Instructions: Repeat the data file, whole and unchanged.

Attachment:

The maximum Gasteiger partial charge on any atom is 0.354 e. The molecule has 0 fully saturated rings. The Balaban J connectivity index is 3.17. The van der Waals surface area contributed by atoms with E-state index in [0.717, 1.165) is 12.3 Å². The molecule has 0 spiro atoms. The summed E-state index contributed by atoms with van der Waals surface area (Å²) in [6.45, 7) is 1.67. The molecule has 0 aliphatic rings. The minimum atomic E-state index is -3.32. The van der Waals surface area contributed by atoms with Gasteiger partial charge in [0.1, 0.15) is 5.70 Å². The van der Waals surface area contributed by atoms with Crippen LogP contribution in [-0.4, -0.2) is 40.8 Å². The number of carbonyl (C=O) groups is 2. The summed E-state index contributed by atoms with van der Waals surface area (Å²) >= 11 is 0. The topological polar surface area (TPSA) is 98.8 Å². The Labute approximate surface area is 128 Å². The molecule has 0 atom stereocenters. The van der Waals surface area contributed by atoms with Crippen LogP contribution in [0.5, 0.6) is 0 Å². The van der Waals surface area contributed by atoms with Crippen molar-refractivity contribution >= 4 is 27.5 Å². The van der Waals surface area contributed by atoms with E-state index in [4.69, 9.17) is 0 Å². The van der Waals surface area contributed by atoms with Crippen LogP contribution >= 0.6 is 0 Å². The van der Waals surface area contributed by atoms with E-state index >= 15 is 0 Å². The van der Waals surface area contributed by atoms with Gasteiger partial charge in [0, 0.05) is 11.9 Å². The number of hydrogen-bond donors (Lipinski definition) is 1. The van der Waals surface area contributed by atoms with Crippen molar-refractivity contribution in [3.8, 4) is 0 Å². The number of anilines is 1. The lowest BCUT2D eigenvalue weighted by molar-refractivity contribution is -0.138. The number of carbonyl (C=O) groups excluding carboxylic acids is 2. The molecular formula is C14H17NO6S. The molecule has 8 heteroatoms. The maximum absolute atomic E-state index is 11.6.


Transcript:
The maximum Gasteiger partial charge on any atom is 0.354 e. The molecule has 0 fully saturated rings. The Balaban J connectivity index is 3.17. The van der Waals surface area contributed by atoms with E-state index in [0.717, 1.165) is 12.3 Å². The molecule has 0 spiro atoms. The summed E-state index contributed by atoms with van der Waals surface area (Å²) in [6.45, 7) is 1.67. The molecule has 0 aliphatic rings. The minimum atomic E-state index is -3.32. The van der Waals surface area contributed by atoms with Gasteiger partial charge in [0.1, 0.15) is 5.70 Å². The van der Waals surface area contributed by atoms with Crippen LogP contribution in [-0.4, -0.2) is 40.8 Å². The number of carbonyl (C=O) groups is 2. The summed E-state index contributed by atoms with van der Waals surface area (Å²) >= 11 is 0. The topological polar surface area (TPSA) is 98.8 Å². The Labute approximate surface area is 128 Å². The molecule has 0 atom stereocenters. The van der Waals surface area contributed by atoms with Crippen LogP contribution in [0.5, 0.6) is 0 Å². The van der Waals surface area contributed by atoms with Crippen molar-refractivity contribution >= 4 is 27.5 Å². The van der Waals surface area contributed by atoms with E-state index in [4.69, 9.17) is 0 Å². The van der Waals surface area contributed by atoms with Crippen LogP contribution >= 0.6 is 0 Å². The van der Waals surface area contributed by atoms with E-state index >= 15 is 0 Å². The van der Waals surface area contributed by atoms with Gasteiger partial charge in [0, 0.05) is 11.9 Å². The number of hydrogen-bond donors (Lipinski definition) is 1. The van der Waals surface area contributed by atoms with Crippen molar-refractivity contribution in [3.8, 4) is 0 Å². The number of anilines is 1. The lowest BCUT2D eigenvalue weighted by molar-refractivity contribution is -0.138. The number of carbonyl (C=O) groups excluding carboxylic acids is 2. The molecular formula is C14H17NO6S. The molecule has 8 heteroatoms. The maximum absolute atomic E-state index is 11.6.